Based on the Australian classic by Marcus Clarke, the story of convict Rufus Dawe was based on fact and reflects that of many convicts of Australia's early days. Rufus Dawe has been wrongfully accused of a crime he did not commit, and sent to the harsh penal colony of Van Diemen's Land, Australia - for the term of his natural life. In his attempts to escape the colony forever, he falls in love with a warden's daughter, Sylvia, confronts his sinister lookalike John Rex, and the evil convict Gabbet. American director Norman Dawn's movie adaptation strays from the original book but retains a strong visual style, especially in climactic crowd scenes. It is notorious as the movie that was meant to launch Australia into the world movie market, but instead cost investors thousands after the coming of sound stymied its potential for overseas success.
Camille Scaysbrook <email@example.com>
PLEASE GOD- TELL CRANKY BROWN WE'RE COMING Just one of the poignant, soul-stirring moments- when two little victims of a harsh penal system go over the cliff to eternity rather than submit to fresh horrors. (Print Ad- Brisbane Courier, ((Brisbane,Queensland)) 18 July 1927)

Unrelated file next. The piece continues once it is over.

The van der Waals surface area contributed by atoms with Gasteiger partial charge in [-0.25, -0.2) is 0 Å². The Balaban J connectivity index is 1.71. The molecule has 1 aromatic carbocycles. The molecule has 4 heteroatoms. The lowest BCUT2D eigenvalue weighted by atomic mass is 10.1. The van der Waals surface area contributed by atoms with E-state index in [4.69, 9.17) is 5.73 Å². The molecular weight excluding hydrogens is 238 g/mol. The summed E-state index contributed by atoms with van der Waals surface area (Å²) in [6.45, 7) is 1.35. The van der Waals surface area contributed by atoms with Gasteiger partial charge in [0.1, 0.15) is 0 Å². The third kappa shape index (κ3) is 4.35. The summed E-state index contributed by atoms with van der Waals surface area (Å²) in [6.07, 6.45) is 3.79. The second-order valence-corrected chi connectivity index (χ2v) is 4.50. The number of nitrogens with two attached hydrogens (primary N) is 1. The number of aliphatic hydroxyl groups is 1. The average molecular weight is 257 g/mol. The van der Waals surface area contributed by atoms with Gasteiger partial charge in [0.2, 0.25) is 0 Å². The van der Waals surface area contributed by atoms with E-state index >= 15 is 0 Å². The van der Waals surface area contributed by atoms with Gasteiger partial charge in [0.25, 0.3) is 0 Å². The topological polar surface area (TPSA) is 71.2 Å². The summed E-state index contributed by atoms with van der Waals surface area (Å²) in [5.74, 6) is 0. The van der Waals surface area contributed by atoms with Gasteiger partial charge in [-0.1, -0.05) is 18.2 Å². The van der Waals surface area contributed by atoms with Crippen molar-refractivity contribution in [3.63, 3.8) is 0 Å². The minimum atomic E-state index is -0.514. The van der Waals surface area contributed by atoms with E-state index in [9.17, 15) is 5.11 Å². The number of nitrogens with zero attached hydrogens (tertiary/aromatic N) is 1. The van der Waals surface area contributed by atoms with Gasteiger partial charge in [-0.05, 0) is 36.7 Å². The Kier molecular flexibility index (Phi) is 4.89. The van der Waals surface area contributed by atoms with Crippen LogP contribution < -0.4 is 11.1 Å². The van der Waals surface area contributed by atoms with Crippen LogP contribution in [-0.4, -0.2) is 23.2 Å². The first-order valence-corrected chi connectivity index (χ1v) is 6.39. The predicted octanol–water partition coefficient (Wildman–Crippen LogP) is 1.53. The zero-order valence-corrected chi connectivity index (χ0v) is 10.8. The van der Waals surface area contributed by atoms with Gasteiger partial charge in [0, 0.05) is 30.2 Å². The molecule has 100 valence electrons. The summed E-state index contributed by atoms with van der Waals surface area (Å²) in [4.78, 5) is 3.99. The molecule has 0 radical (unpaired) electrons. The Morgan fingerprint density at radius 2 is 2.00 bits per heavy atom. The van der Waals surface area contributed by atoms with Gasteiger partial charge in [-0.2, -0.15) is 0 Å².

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Did You Know?
Rex's escape on the Osprey is based on the seizure of the brig, Frederick, by ten convicts after the closure of the Macquarie Harbour penal settlement. The convicts landed their captives on the shore and then set sail. Unlike Rex who is recaptured in the film, these convicts managed to sail the Frederick to Chile. See more
On two intertitles, Van Diemen's Land is misspelled as 'Van Dieman's Land'. See more
Version of The Convict Hero